The different renderers

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The different renderers

jPCT comes with four different renderers:

Software renderers

The software renderers are Java 1.1 compatible. There are two them, but one is considered as deprecated.

  • the legacy software renderer: It's deprecated, don't use it
  • the OpenGL-alike software renderer: This is the default renderer when creating a new frame buffer

The software renderers don't support all features that the hardware ones do, especially multi-texturing isn't supported.

Hardware renderers

The hardware renderers require at least Java 1.4, Java5 or 6 are recommended. They are both using OpenGL via LWJGL, so your driver has to support this. The drivers that come with Windows XP and Vista don't support OpenGL. Use a driver from your card's vendor instead. The two renderers are:

  • the native OpenGL renderer: Renders into a native (i.e. not using AWT/Swing) OpenGL window. AWT or Swing aren't possible in this window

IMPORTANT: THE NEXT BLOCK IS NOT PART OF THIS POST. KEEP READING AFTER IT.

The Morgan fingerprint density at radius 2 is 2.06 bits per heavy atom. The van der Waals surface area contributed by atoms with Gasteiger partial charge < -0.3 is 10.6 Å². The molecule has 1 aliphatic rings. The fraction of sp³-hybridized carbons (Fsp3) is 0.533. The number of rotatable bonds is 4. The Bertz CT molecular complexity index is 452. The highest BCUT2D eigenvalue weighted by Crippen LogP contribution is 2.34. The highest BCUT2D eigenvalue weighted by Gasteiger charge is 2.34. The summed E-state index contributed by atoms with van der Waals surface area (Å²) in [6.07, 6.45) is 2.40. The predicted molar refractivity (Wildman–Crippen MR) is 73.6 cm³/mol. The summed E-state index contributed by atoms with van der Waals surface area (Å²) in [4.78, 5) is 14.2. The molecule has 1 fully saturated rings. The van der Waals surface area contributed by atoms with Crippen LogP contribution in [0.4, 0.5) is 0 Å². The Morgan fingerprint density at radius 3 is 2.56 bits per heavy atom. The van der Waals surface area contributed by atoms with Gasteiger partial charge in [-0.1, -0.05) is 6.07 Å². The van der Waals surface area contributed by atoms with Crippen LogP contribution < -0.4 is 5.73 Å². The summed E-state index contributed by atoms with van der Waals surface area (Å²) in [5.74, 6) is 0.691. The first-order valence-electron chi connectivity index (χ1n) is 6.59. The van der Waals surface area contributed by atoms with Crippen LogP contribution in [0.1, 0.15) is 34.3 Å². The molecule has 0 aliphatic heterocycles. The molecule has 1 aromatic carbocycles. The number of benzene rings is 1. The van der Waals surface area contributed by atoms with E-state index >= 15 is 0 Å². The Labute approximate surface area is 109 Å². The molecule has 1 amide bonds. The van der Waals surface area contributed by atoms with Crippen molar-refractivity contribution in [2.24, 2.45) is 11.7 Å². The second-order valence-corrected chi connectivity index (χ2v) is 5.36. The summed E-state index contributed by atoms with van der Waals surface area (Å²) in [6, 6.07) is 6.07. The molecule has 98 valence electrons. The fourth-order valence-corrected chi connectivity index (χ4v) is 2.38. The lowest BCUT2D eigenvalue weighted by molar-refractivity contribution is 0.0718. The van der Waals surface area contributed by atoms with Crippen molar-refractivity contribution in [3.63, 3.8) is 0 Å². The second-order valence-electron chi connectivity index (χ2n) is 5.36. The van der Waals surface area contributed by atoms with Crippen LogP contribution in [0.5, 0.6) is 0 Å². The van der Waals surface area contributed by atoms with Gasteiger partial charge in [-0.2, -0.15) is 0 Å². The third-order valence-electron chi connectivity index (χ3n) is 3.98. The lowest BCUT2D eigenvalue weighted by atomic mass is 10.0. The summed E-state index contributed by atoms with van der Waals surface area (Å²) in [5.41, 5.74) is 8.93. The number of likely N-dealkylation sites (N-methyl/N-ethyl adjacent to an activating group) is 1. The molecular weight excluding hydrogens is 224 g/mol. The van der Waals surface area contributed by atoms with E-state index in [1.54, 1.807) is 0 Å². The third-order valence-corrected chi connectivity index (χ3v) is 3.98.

• the AWTGLRenderer: Based on LWJGL's AWTGLCanvas, this renderer renders into an AWT canvas. All painting is done in the awt event dispatch thread. jPCT takes care of this.

Because the AWTGLRenderer uses the awt event dispatch thread to paint (like Swing/AWT), your application will automatically run multi-threaded and benefit from multi-cores. The native OpenGL renderer can do this too. To enable it, set Config.useMultipleThread to true. But keep in mind that from now on, all OpenGL/window/keyboard/mouse related code should be executed in the render thread too, which isn't your application's main thread any longer. To do this, have a look at the IPaintListener-interface. It's methods are ensured to be called in the render thread.